The Mirror Booster uncorks your multiplayer game by moving the Networking load out of Unity!
With regular Transports, Unity has to handle all the Networking load
With Booster, all the Networking load is taken out of Unity:
- Make Unity the Bottleneck again! That’s right. Previously, all Unity/Mirror games were mostly network limited. We couldn’t support 500+ CCU because the low level networking was simply too slow. Booster can handle 100.000+ connections easily, making Unity the only bottleneck again. Realistically, Unity 2018 + Mirror + Booster should be able to handle 1000-2000 CCU in a real world MMO.
- Security: Booster protects against several common attack vectors like allocation attacks. And since it’s very good at handling a lot of network connections, it acts as a small DDOS-Protection & Load-Balancer by simply being really, really fast.
- Ease of use: two step installation. Everything else is automated.
- Cross Platform: runs on Ubuntu Linux/Mac/Windows servers.
- Stability: Booster endured dozens of heavy stress tests over the months. It just works.
- One-time Payment: no cloud, no monthly fees. You send us money, we send you a binary.
Unity’s ability to deal with giant amounts of networking connections is very limited. While working on uMMORPG, we tried just about any available networking solution. None of them scaled well enough, and here is why:
- TCP via Telepathy (2 Threads/Connection): scales up to Unity’s 1200 Threads limit, effectively supporting at max. 600 players. At the point of 600 players, Unity has to do a LOT of processing with 1200 threads. Telepathy is still our best scaling Transport, which is why it’s the Mirror default. At best, it can handle 600 players with >1000ms latency.
- TCP via async/await: NET 4.X introduced async/await, which allows us to use TCP without 2 threads per connection. Async/await is a more lightweight solution, which performs greatly in regular C# programs. But with Unity’s Mono version it only scales to around 100 CCU before causing 120 second latencies.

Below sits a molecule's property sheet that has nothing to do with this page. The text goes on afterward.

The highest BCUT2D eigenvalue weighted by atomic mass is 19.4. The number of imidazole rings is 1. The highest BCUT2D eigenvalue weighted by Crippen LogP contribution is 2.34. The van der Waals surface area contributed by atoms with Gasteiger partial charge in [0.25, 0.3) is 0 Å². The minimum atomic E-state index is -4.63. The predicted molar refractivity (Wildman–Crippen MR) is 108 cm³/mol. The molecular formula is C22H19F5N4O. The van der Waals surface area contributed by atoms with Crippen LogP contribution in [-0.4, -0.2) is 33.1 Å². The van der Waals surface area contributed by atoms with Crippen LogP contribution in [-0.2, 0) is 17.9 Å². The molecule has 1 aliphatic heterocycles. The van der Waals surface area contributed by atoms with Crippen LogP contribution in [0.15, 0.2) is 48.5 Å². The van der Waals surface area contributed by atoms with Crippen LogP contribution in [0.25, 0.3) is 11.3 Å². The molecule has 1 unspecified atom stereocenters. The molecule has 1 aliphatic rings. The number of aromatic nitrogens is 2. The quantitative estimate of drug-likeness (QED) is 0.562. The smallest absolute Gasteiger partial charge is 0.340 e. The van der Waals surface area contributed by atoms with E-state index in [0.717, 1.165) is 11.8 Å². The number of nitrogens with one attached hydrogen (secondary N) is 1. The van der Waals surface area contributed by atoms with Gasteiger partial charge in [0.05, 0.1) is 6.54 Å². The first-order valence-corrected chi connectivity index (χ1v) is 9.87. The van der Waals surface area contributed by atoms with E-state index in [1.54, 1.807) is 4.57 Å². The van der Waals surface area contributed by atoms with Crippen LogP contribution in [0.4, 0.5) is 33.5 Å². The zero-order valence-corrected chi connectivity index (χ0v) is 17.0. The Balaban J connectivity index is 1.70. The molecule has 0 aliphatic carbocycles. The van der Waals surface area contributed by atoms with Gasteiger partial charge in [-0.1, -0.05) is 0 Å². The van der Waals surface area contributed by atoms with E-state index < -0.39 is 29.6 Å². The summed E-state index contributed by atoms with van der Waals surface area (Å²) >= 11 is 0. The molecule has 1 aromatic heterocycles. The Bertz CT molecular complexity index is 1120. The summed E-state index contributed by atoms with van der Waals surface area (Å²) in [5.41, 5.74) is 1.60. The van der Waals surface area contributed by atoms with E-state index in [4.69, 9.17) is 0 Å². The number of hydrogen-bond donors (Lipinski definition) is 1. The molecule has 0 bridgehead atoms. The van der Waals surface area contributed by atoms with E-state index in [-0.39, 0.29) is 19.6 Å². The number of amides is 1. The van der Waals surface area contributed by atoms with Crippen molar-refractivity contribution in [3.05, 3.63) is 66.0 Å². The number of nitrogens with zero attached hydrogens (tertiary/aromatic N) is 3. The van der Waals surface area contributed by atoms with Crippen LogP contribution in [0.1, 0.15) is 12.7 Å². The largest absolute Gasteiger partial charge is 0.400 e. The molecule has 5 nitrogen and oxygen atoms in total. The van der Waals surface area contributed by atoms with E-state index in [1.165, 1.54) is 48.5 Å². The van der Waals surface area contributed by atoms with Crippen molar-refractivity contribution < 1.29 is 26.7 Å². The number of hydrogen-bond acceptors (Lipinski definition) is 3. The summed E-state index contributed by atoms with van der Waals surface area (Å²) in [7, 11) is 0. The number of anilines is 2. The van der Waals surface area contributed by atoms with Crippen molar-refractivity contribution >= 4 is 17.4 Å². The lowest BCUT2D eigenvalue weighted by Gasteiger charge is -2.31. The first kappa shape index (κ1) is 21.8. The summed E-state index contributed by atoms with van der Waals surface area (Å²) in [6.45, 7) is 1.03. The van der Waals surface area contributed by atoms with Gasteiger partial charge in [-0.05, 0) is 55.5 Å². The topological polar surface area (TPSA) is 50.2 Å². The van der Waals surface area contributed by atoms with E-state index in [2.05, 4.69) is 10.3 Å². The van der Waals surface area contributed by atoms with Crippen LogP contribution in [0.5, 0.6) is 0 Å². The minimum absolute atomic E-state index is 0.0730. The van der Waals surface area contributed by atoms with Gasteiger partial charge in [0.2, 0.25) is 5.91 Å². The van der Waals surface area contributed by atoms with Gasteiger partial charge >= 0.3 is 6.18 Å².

- TCP via SocketAsyncEventArgs: Microsoft introduced special IO optimized threads via SocketAsyncEventArgs (aka SAEA). We created a SAEA transport which scaled tremendously well outside of Unity. Inside of Unity, it too causes 120s latencies because of the way Unity handles anything async.
TCP via BeginSend: C#’s TcpClient offers a very old (Net 3.5) asynchronous BeginSend/BeginReceive model. It’s not affected by Unity’s async issues, it is however very slow and does not scale past 100 CCU either.
- UDP via ENet/LiteNetLib: great latency initially, but neither scaled past 200 CCU in our uMMORPG stress tests.
Supporting true MMO scale networking in Unity is a hard problem. Unity is already single threaded. Handling thousands of monsters & players in one thread is difficult enough. Handling network connections and packet sending for thousands of players is simply overkill.
That’s why we made Booster. Instead of handling thousands of player connections in Unity, we offload all the low level networking to the Booster. It’s a separate program optimized to handle large scale TCP networking connections based on truly optimized and established networking technology which is not limited by Unity or C#.
From day one, we decided to only ever test the Booster in real world, MMO Scale scenarios by using uMMORPG. In our latest test, we managed to handle 500 players in a complete worst case scenario, everyone broadcasting to everyone else with only 300-500ms of latency.
This load test is completely insane. Think about it: when was the last time you saw an MMO server handle 500 players in the same spot?
Our next test will be a 1000 CCU real world scenario, with players spread out across a huge map. We are confident that our Booster will handle it easily, while the main challenge will be to find that many players.
Unity is main thread limited.
Offload Networking to the Booster to uncork Unity.
If you target less than 500 CCU, Booster isn’t worth it.
If you target up to 500 CCU, Booster helps.
If you target 1000 – 2000 CCU, Booster is highly recommended.
$50 – Binary Download.